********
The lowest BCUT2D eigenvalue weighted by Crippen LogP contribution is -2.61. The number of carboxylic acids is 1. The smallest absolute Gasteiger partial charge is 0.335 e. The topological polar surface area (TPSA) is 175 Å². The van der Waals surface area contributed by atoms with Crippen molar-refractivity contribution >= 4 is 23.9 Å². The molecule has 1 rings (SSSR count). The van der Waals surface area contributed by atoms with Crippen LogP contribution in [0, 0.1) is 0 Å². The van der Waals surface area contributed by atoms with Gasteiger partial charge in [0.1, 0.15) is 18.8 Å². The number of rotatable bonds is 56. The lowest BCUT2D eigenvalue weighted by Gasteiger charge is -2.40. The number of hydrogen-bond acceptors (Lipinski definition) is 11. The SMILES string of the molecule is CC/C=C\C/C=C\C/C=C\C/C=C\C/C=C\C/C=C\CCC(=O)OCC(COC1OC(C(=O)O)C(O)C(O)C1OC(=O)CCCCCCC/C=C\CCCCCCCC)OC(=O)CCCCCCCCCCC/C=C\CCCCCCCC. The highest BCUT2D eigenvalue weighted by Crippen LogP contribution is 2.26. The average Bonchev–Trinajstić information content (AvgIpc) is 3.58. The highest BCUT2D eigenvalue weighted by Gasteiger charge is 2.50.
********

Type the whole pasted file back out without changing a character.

The lowest BCUT2D eigenvalue weighted by Crippen LogP contribution is -2.61. The number of carboxylic acids is 1. The smallest absolute Gasteiger partial charge is 0.335 e. The topological polar surface area (TPSA) is 175 Å². The van der Waals surface area contributed by atoms with Crippen molar-refractivity contribution >= 4 is 23.9 Å². The molecule has 1 rings (SSSR count). The van der Waals surface area contributed by atoms with Crippen LogP contribution in [0, 0.1) is 0 Å². The van der Waals surface area contributed by atoms with Gasteiger partial charge in [0.1, 0.15) is 18.8 Å². The number of rotatable bonds is 56. The lowest BCUT2D eigenvalue weighted by Gasteiger charge is -2.40. The number of hydrogen-bond acceptors (Lipinski definition) is 11. The SMILES string of the molecule is CC/C=C\C/C=C\C/C=C\C/C=C\C/C=C\C/C=C\CCC(=O)OCC(COC1OC(C(=O)O)C(O)C(O)C1OC(=O)CCCCCCC/C=C\CCCCCCCC)OC(=O)CCCCCCCCCCC/C=C\CCCCCCCC. The highest BCUT2D eigenvalue weighted by Crippen LogP contribution is 2.26. The average Bonchev–Trinajstić information content (AvgIpc) is 3.58. The highest BCUT2D eigenvalue weighted by Gasteiger charge is 2.50.